10.6.5 Global positioning system (GPS):

A GPS is a radio navigation, timing and positioning system based on a constellation of 24 satellites in orbit around the earth at altitudes of approximately 20000 km. These satellites emit continuous electromagnetic waves coded on two frequencies (L1 = 1.2 GHz and L2 = 1.5 GHz). If the positions of the satellites on their orbits are precisely known and if the antenna collects at least four satellites, the receiver can solve by trilateration the three unknown factors (longitude, latitude, and height, or X, Y, Z coordinates) defining its position.

For deformation monitoring, the GPS can be used in two different modes. The first method involves high precision static methods such as Continuously Operating Reference Systems (CORS) that are used to monitor regional scale deformations such as crustal dynamics, subsidence and geotechnical movements. These continuous systems are normally combined to form permanent networks. The second class of GPS technique is the use of episodic GPS data commonly used for monitoring on a smaller scale (with baselines up to a few kilometres). The use of the episodic technique commonly includes the monitoring of dams, open-pit mine walls and landslides. The primary technical differences between the two GPS monitoring classes are the permanency of the GPS receiver locations and the processing strategies employed to obtain deformation solutions.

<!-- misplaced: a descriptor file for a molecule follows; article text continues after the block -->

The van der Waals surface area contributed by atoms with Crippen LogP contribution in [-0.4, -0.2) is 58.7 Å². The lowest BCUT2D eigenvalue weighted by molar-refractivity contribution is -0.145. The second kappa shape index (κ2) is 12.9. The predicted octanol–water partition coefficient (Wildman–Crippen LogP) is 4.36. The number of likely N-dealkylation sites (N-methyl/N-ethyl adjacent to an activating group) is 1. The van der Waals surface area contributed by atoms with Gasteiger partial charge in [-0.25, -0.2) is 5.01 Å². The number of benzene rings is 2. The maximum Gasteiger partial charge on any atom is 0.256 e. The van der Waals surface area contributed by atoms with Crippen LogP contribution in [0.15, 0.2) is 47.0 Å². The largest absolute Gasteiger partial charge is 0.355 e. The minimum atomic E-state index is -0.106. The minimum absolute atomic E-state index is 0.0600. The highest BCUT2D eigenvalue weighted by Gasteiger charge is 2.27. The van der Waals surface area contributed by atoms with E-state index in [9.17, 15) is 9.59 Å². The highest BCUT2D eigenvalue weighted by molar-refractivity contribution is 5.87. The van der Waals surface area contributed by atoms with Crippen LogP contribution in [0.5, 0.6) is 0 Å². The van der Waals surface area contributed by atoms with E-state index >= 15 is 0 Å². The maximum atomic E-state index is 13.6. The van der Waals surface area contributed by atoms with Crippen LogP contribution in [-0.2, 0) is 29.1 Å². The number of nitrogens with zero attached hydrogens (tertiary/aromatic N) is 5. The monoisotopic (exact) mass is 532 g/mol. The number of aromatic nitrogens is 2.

GPS does not require direct line of sight between stations. The antennas, however, must have good sky visibility, to receive the satellite signals without interference. It can work regardless of weather conditions, and may be used with rain, mist or fog, strong sunshine, or at night. It can easily cover larger areas than conventional surveying methods, with high precision.